Double Entry Accounting
The accounting process relies on the use of the accounting equation, which is Assets = (Liabilities + Owner's Equity). To accurately reflect a company's financial position, the two sides of this equation must always stay in balance. To accomplish this, accounting entries consist of two sides or a double entry.
Each of the accounts in this equation show on a company's balance sheet and accountants use debit and credit entries to record transactions to each account. Double-entry accounting has been in use for over 600 years and was first seen in use by banks and merchants in Italy.
Double-Entry Accounting Defined
True to its name, double-entry accounting is a standard accounting method that involves recording each transaction in at least two accounts, resulting in a debit to one or more accounts and a credit to one or more accounts.
The total amount of the transactions in each case must balance out, ensuring that all dollars are accounted for. Debits are typically noted on the left side of the ledger, while credits are typically noted on the right side.
Publicly-held firms must use the double-entry system of accounting, as it's required by law. Public companies must follow the accounting rules and methods dictated by generally accepted accounting principles (GAAP), which are controlled by the nongovernmental entity, Financial Accounting Standards Board (FASB).
Double-entry accounting also serves as the most efficient way for a company to monitor its financial growth, especially as the scale of business grows.
Keeping Accurate Books
As a company's business grows, the likelihood of clerical errors increases. Although double-entry accounting does not prevent errors entirely, it limits the effect any errors have on the overall accounts.
Because the accounts are set up to check each transaction to be sure it balances out, errors will be flagged to accountants quickly, before the error produces subsequent errors in a domino effect. Additionally, the nature of the account structure makes it easier to trace back through entries to find out where an error originated.
When you employ double-entry accounting, you will need to use several types of accounts. Below are some key account types.
- Asset accounts show dollars associated with things a business owns, such as the cash in its checking account or the price paid for its warehouse.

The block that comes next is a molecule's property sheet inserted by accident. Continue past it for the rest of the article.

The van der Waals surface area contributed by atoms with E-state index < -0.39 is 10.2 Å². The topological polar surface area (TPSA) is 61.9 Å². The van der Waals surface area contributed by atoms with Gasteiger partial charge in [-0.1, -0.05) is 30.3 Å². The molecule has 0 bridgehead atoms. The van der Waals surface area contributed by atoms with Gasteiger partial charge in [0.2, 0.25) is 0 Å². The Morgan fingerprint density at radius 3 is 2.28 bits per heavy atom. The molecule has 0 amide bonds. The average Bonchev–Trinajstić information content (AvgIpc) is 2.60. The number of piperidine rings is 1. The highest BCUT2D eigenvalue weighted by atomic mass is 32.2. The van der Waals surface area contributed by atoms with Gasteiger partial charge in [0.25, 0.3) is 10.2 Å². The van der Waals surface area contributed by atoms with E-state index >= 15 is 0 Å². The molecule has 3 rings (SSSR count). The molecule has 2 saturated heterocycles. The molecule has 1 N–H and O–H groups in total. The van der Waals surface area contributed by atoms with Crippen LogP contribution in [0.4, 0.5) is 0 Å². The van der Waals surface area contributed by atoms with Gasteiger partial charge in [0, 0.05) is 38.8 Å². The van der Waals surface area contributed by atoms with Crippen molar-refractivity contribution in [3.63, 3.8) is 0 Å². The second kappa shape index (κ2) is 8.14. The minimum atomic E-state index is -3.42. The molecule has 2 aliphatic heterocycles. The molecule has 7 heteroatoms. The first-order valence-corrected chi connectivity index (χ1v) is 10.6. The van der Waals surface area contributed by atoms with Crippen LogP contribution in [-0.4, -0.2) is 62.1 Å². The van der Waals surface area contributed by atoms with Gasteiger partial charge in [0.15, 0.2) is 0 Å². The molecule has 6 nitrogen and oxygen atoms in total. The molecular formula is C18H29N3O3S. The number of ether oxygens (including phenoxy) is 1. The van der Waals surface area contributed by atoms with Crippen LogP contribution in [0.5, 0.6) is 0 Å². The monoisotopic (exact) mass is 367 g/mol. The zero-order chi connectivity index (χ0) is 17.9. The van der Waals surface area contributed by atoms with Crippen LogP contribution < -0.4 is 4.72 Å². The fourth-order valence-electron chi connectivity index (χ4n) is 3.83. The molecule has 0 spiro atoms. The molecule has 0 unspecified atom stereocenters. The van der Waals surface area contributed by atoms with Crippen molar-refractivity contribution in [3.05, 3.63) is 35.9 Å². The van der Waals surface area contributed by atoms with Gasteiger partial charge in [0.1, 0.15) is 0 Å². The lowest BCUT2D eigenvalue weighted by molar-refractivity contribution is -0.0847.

- Liability accounts show what the firm owes, like a building mortgage, equipment loan or credit card balances.
- Income accounts represent money received, such as sales revenue and interest income.
- Expense accounts show money spent, including purchased goods for sale, payroll costs, rent, and advertising.
The double-entry system requires a chart of accounts, which consists of all of the balance sheet and income statement accounts in which accountants make entries. A given company can add accounts and tailor them to more specifically reflect the company's operations, accounting and reporting needs.
Using Accounting Software
Most accounting software for business uses double-entry accounting; without that feature, an accountant would have difficulty tracking information such as inventory and accounts payable and preparing year end and tax records. The basic double-entry accounting structure comes with accounting software packages for businesses. When setting up the software, a company would configure its generic chart of accounts to reflect the actual accounts already in use by the business.
Accounting software usually produces several different types of financial and accounting reports in addition to the balance sheet, income statement, and statement of cash flows. A commonly-used report, called the trial balance, lists every account in the general ledger that has any activity.
The trial balance labels all of the accounts that have a normal debit balance and those with a normal credit balance. The total of the trial balance should always be zero, and the total debits should be exactly equal to the total credits.
Examples of Double-Entry Accounting
As an example of double-entry accounting, if you were going to record sales revenue of $500, you would need to make two entries: a debit entry of $500 to increase the balance sheet account called "Cash" and a credit entry of $500 to increase the income statement account called "Revenue."
Another example might be the purchase of a new computer for $1,000. In this example, you would need to enter a $1,000 debit to increase your income statement "Technology" expense account and a $1,000 credit to decrease your balance sheet "Cash" account.
The opposite also holds true: If your company borrows money from a bank, your assets will increase but your liabilities will also increase by the same amount. The double-entry accounting checks for accuracy because after completing your entries, the sum of the accounts with debit balances should equal the sum of the credit balance accounts, ensuring that you've captured both parts of the transaction.